Copper - ethylenediamine complex

In this page, it is demonstrated how ethylenediamine combines with copper(II) ions to form a very dark blue/purple complex. This complex can also be isolated in crystalline form, just like the nickel-complex.


The copper complex is isolated as the perchlorate salt. It is demonstrated that this is an energetic compound.


Required chemicals:

  • copper(II) oxide
  • ethylenediamine
  • perchloric acid (30%)

Required equipment:

  • test tubes
  • small erlenmeyer
  • petri dish
  • small burner
  • filter paper


  • Ethylenediamine is quite a strong base, hence it is corrosive. This compound is intensely strongly fuming and has a smell reminiscent to the smell of ammonia (although it is less pungent). Avoid contact with skin and avoid inhaling the fumes.
  • Perchlorate is a strong oxidizer and in contact with fuels it promotes fire. The complex, produced in this experiment, is an energetic compound.
  • Perchloric acid is corrosive. In this experiment, however, only relatively dilute perchloric acid is used and this is not more dangerous than hydrochloric acid of similar concentration.


  • Copper salts should not go down the drain. Bring the waste solutions which contain copper(II) salts to a suitable municipal waste processing facility. Remains of ethylenediamine and perchloric acid can be mixed with a lot of water and may be flushed down the drain.




Preparation of a solution of copper(II) perchlorate

In this experiment a fairly concentrated solution of copper(II) perchlorate is needed. This chemical is not easily obtained commercially, hence it is prepared in solution. Isolation of this chemical in solid form is not necessary.

The production of a solution of copper(II) perchlorate is done by dissolving copper(II) oxide in dilute perchloric acid. The picture below shows a standard 16 mm diameter test tube with some copper(II) oxide in it.


Copper(II) oxide is a very compact chemical with high density, so quite a lot of dilute perchloric acid is needed to dissolve the shown amount. A solution of 30% perchloric acid is added to the solid copper(II) oxide. When this is done, then there is slight heating of the liquid (it becomes luke-warm). It is important to add the acid in small steps and each time assure that there still is an excess amount of CuO. The two pictures below show a bright blue solution with excess perchloric acid in solution on the left (with some CuO on the bottom) and on the right there is a solution with excess CuO, which is more dull blue and somewhat turbid.


Keep on adding perchloric acid in small amounts and each time when the liquid is clear and bright blue, shake and heat the liquid to near boiling to get more CuO dissolved. Stop adding perchloric acid, when the liquid is turbid and dull blue, but hardly any solid CuO is left at the bottom of the test tube.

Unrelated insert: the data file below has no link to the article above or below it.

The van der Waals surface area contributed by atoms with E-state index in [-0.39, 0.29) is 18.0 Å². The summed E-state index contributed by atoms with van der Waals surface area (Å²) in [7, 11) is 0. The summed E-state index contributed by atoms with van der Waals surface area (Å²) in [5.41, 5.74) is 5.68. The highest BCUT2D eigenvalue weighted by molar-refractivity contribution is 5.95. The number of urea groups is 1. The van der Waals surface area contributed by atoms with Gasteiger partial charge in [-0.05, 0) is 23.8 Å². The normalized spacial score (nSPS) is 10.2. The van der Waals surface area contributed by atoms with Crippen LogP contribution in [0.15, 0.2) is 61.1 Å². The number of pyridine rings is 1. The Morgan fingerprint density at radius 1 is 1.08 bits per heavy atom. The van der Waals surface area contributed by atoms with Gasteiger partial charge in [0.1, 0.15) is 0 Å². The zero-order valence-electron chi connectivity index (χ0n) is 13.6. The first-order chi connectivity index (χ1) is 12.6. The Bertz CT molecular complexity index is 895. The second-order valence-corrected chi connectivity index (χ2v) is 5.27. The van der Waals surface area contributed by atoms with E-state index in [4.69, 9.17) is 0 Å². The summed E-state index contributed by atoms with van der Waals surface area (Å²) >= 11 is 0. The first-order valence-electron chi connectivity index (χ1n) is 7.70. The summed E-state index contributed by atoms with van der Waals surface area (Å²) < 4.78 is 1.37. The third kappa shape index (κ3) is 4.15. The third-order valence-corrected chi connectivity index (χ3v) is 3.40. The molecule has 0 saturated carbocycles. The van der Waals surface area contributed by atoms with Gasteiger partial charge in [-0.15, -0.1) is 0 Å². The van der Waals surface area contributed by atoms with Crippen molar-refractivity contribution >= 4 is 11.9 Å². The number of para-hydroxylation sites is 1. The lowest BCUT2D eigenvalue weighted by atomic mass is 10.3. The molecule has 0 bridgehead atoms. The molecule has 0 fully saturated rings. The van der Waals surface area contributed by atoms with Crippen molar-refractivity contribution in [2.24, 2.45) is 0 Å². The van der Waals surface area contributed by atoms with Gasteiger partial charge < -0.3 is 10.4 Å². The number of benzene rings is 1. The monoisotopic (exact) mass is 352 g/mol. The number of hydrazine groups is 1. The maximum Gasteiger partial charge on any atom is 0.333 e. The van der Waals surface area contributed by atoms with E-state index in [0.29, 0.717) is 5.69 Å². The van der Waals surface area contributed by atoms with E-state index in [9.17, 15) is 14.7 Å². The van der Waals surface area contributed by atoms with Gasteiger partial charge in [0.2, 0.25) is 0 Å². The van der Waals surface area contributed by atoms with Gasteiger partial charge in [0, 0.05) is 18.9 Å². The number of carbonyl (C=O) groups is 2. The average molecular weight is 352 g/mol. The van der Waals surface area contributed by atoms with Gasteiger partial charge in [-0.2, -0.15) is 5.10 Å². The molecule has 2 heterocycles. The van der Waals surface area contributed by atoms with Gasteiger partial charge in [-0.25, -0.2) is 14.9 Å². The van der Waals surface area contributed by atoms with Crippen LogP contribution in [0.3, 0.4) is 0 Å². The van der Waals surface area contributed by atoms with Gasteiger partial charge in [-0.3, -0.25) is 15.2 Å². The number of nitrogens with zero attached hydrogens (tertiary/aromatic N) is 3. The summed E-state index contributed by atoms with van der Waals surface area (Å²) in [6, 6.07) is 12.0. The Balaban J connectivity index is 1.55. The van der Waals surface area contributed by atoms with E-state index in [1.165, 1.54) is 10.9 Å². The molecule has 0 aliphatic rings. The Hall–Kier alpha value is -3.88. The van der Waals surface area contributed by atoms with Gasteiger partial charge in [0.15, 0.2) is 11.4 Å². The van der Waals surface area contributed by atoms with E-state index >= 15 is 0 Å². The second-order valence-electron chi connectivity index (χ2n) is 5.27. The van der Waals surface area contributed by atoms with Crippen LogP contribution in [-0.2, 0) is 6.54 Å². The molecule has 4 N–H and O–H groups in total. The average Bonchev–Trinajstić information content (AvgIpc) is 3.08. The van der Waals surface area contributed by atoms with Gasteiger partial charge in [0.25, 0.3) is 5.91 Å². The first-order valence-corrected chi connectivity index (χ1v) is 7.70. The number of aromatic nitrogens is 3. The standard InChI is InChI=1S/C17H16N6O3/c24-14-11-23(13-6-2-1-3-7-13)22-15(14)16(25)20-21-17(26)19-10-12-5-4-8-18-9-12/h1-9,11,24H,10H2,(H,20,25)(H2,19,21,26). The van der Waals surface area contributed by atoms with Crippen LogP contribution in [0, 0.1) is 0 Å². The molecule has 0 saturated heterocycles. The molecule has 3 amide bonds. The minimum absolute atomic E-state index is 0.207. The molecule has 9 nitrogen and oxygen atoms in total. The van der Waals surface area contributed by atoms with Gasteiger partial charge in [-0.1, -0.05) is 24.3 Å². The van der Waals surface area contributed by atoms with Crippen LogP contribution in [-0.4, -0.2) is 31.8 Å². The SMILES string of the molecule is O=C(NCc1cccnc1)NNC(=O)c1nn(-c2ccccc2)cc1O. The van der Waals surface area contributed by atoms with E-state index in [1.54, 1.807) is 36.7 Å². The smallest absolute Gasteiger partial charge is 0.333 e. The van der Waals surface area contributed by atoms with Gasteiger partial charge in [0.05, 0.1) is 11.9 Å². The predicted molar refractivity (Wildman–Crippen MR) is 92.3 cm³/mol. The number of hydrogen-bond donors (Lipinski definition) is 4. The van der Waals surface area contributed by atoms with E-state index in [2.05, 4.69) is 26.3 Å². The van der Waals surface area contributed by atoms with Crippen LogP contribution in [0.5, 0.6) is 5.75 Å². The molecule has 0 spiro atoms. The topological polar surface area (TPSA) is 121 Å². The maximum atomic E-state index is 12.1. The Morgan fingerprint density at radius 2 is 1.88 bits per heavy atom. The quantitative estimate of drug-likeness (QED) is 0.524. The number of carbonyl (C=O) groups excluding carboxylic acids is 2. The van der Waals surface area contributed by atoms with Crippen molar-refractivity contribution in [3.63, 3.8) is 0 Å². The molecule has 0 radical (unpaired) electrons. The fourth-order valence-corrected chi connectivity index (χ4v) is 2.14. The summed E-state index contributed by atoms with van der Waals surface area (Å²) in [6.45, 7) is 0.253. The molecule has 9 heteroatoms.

At the end, it is best to have a solution with copper perchlorate, in which there is slight excess amount of CuO. The pictures also show how much acid is needed to get all CuO dissolved.


Preparation of the copper complex of ethylenediamine

When the solution of copper perchlorate is ready, then transfer it to a small erlenmeyer. Allow it to cool down somewhat and then add ethylenediamine to the solution. You can add the pure chemical, but it is better to mix the chemical with some water first, before it is added to the solution of copper perchlorate.

Initially, the liquid turns very dark blue when not too much ethylenediamine is added and the liquid is swirled:


This dark blue liquid most likely contains a copper complex in which the water-ligands of the copper ions are partially replaced by ethylenediamine. This blue complex, however, is not very stable. On heating or on long standing, a light blue solid separates from this dark blue liquid. The light blue solid most likely is a basic copper perchlorate, or maybe even copper hydroxide. It certainly is not an ethylenediamine complex of copper.

Next, more ethylenediamine (a mix of 1 part of ethylenediamine to 3 parts of water is suitable) is added in small steps, until the liquid has become much more purple. When the color does not change anymore on adding more ethylenediamine, then just to be sure add a little bit more (e.g. 1 ml of the ethylenediamine/water mix). When this is done, then all solid matter which still was present in the blue liquid will certainly dissolve and a clear and very dark purple/blue liquid is obtained. This liquid has excess ethylenediamine in solution.


Heat this dark purple/blue liquid, until it boils. No solid matter may remain present in the boiling hot liquid. If there is solid matter, then add another milliliter of the mix of ethylenediamine and water and boil again for a while.